In times gone by, this story of a shy contestant triumphing over the odds would be cause for celebration.
Just look at Nadiya in 2015. Her promise after winning to “never put boundaries on myself ever again” became a rallying cry for anyone who’s ever questioned their abilities, who’s ever felt inadequate, unsure of themselves or not up to the task.
So why does the reaction to Rahul’s Bake Off 2018 win feel different?
Why, along with the people cheering this story of someone who arrived in the UK aged 23 all alone and baked his way into the nation’s hearts, are there also so many hurtful messages?
Claims that the show is ‘fixed’. That somehow Rahul is ‘playing up’ his lack of confidence. That judges’ ‘favouritism’ spoiled the result.
Who put salt in the Bake Off recipe?
Even the nicest programme on TV is ruined by the rather nasty comments of some on Twitter. Sad really, isn’t it? Well done, Rahul! #GBBOFinal
— James Hobbs (@JamesHobbsUK) October 30, 2018
I’m not naïve. I know this is the inevitability of a lot of people watching a show at the same time and talking about it on Twitter; I know too that the negative voices will always be amplified over all the friendly messages of support.
But still, wasn’t Bake Off meant to be the exception? This was meant to be the ‘nice’ show, the antidote to every mean, vitriolic, controversy-courting reality TV series.
I expected better from a fanbase I thought to be mostly kind and positive. To have this much hate for Rahul's win is disgusting, much like many comments about it. Everyone has their favourites, but to turn utterly inconsiderate when they don't win is saddening. #GBBOFinal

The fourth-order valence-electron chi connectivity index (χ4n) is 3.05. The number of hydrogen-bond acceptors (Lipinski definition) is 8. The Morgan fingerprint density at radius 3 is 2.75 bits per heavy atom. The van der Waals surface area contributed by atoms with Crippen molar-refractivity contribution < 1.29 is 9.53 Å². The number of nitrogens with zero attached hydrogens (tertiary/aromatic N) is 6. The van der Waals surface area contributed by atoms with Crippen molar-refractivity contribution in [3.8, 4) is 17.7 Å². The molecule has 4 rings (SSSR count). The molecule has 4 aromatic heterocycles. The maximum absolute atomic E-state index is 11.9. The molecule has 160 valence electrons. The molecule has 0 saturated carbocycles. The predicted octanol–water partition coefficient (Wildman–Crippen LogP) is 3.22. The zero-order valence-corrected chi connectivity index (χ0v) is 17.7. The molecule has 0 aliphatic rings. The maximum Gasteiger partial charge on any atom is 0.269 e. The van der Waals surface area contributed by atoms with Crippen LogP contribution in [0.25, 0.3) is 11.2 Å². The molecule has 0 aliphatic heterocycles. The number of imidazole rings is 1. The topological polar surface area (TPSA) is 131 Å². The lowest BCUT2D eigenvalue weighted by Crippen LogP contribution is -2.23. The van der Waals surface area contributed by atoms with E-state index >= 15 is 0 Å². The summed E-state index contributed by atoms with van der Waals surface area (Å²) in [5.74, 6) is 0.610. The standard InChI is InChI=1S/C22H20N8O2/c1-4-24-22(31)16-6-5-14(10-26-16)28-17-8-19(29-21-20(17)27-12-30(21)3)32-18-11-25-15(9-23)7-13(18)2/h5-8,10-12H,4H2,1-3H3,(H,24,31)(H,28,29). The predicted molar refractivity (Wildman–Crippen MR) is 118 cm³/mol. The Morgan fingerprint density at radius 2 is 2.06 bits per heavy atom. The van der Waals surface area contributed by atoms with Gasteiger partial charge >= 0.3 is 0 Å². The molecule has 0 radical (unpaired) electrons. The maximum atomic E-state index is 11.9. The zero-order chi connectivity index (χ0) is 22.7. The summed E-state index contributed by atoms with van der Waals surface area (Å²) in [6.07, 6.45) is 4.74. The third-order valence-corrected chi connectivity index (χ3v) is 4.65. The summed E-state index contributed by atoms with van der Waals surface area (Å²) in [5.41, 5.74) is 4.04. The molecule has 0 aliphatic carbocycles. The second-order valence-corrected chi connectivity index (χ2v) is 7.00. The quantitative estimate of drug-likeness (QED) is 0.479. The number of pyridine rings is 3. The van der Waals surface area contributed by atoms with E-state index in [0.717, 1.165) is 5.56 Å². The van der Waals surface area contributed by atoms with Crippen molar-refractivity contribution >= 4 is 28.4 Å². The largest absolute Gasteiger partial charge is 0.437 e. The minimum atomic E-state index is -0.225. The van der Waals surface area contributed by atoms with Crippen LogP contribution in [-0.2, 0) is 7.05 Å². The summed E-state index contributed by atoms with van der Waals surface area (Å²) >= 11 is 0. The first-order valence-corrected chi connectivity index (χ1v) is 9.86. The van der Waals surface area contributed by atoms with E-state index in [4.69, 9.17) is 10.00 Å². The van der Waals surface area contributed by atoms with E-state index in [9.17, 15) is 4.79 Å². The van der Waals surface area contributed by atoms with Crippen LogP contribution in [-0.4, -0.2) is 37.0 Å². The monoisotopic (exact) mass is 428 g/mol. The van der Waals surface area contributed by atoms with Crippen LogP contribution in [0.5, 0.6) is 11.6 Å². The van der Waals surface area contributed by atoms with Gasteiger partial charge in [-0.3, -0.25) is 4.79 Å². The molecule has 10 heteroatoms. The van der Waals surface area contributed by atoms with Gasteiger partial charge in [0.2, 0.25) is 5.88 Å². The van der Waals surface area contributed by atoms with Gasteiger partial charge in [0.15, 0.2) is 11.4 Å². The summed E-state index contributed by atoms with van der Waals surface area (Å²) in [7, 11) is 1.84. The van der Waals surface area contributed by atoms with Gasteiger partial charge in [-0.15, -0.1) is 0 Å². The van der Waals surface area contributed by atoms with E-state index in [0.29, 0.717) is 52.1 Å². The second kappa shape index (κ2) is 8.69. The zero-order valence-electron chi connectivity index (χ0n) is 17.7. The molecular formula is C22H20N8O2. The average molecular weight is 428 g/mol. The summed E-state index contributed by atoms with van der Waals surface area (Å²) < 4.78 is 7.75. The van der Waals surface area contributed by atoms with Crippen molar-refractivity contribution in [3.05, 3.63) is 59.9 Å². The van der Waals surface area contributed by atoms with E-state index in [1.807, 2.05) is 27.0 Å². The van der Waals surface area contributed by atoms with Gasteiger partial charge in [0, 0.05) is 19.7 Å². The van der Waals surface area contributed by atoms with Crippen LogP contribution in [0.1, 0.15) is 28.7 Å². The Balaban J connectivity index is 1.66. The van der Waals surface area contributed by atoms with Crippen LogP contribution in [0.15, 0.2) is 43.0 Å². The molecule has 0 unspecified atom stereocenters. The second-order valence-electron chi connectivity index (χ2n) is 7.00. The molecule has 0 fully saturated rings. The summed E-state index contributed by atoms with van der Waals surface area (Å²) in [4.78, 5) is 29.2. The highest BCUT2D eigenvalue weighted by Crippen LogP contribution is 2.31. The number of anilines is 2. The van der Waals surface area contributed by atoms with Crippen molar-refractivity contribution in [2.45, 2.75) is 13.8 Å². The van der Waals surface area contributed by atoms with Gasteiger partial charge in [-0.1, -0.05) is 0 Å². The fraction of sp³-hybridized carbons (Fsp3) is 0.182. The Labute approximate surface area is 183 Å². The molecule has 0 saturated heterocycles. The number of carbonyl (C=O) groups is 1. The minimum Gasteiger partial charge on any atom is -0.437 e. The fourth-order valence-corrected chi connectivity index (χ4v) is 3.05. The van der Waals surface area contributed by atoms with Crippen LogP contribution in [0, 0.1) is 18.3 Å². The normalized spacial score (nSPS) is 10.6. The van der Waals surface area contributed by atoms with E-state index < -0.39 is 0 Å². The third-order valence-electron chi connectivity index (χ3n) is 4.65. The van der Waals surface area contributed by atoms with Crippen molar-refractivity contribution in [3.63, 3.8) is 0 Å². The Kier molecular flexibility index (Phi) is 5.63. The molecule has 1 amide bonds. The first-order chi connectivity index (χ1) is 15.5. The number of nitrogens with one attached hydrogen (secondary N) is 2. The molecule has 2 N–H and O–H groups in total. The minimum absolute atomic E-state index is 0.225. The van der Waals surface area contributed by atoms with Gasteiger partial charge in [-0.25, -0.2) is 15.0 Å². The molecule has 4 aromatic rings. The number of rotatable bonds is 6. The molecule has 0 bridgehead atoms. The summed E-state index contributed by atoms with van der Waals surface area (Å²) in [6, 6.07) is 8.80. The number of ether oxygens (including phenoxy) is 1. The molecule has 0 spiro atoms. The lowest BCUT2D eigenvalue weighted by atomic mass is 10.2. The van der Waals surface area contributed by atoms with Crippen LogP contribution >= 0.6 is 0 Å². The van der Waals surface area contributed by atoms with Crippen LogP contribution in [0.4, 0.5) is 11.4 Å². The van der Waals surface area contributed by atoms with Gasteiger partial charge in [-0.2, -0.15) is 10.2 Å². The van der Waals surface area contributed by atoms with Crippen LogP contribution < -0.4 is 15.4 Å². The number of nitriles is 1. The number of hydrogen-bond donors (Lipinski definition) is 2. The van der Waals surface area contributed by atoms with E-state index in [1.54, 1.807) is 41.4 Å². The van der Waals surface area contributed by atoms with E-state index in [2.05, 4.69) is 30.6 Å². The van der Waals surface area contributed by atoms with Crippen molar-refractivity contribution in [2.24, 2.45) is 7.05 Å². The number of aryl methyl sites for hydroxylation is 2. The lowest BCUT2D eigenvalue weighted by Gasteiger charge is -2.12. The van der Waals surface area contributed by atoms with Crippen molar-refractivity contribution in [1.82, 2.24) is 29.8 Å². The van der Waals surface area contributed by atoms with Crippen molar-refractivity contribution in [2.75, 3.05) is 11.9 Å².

— Simply Alice (@ItsSimply_Alice) October 30, 2018
Rahul isn’t the only one to have faced fan backlash. In contrast to the eventual winner, throughout this year Ruby has been the quietly confident one: self-assured, brushing off mistakes, getting up and trying again. In time-honoured Bake Off tradition, she laughed off any stress by reminding herself that it was just a show about cakes.
Presumably the viewers who continue to insist that she’s only there because Paul ‘fancies’ her have forgotten that simple fact.
Mixed feelings about #gbbofinal – wanting Rahul to win, but also wanting him to saved from cruelty of success & also rooting for the cool Punjabi (Ruby) & equally realising it's just a baking show and I need to get out of the house more and maybe GET A LIFE.
— Sathnam Sanghera (@Sathnam) October 30, 2018
One of the many, many strengths of Bake Off is its ability to keep finding contestants who are genuinely fun to watch on TV – but have no obvious desire to be on TV.
It’s an impressive trick, particularly given how huge the show has become over the years.
But instead of taking these beautiful, eccentric, sweet, funny people at face value, now our jaded response seems to be to question their agenda. To wonder what they’re really up to.
Perhaps this explains the reaction to Rahul’s win: the suspicion that anybody on TV must be something other than what they appear.
What are they really up to? They’re baking.
They’re mostly very good at it, they’d like to test themselves, and just occasionally they’d like to take a little pride in showing people what they’re capable of.
— British Bake Off (@BritishBakeOff) October 31, 2018
Maybe if triumphant Rahul appears on spin-off show An Extra Slice this Friday he’ll finally be able to say that he’s grown in confidence.
Maybe he won’t.
But either way, what do you think it does to an anxious person to hear people say that they are fake? That their win was fixed? That other people deserve it more than them?
Bake Off is a warm, occasionally stressful but ultimately supportive competition which welcomes in 12 strangers and transforms them into 12 wonderful friends.
That’s the theory. But after watching this year’s final, I can’t help wondering whether the tent has once again become a slightly less safe space – and that it’s all our fault.